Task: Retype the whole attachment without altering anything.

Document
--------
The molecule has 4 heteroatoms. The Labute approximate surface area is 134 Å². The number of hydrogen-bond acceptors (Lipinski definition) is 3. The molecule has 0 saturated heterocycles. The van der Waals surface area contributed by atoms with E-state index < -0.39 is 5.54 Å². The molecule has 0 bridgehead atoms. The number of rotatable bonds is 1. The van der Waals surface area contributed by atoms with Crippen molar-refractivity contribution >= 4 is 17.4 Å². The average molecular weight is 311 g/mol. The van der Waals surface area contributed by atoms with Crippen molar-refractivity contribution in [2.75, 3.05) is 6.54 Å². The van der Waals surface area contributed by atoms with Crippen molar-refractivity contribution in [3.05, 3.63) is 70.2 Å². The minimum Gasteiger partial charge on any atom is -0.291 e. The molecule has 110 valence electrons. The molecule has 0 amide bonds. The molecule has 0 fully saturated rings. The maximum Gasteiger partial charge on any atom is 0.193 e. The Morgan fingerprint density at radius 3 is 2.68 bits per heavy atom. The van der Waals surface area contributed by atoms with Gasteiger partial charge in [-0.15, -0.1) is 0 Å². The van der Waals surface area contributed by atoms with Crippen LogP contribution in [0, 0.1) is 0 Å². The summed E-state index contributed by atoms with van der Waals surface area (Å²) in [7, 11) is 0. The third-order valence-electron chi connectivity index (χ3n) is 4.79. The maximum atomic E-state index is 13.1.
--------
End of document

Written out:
The molecule has 4 heteroatoms. The Labute approximate surface area is 134 Å². The number of hydrogen-bond acceptors (Lipinski definition) is 3. The molecule has 0 saturated heterocycles. The van der Waals surface area contributed by atoms with E-state index < -0.39 is 5.54 Å². The molecule has 0 bridgehead atoms. The number of rotatable bonds is 1. The van der Waals surface area contributed by atoms with Crippen molar-refractivity contribution >= 4 is 17.4 Å². The average molecular weight is 311 g/mol. The van der Waals surface area contributed by atoms with Crippen molar-refractivity contribution in [2.75, 3.05) is 6.54 Å². The van der Waals surface area contributed by atoms with Crippen molar-refractivity contribution in [3.05, 3.63) is 70.2 Å². The minimum Gasteiger partial charge on any atom is -0.291 e. The molecule has 110 valence electrons. The molecule has 0 amide bonds. The molecule has 0 fully saturated rings. The maximum Gasteiger partial charge on any atom is 0.193 e. The Morgan fingerprint density at radius 3 is 2.68 bits per heavy atom. The van der Waals surface area contributed by atoms with Gasteiger partial charge in [-0.15, -0.1) is 0 Å². The van der Waals surface area contributed by atoms with Crippen LogP contribution in [0, 0.1) is 0 Å². The summed E-state index contributed by atoms with van der Waals surface area (Å²) in [7, 11) is 0. The third-order valence-electron chi connectivity index (χ3n) is 4.79. The maximum atomic E-state index is 13.1.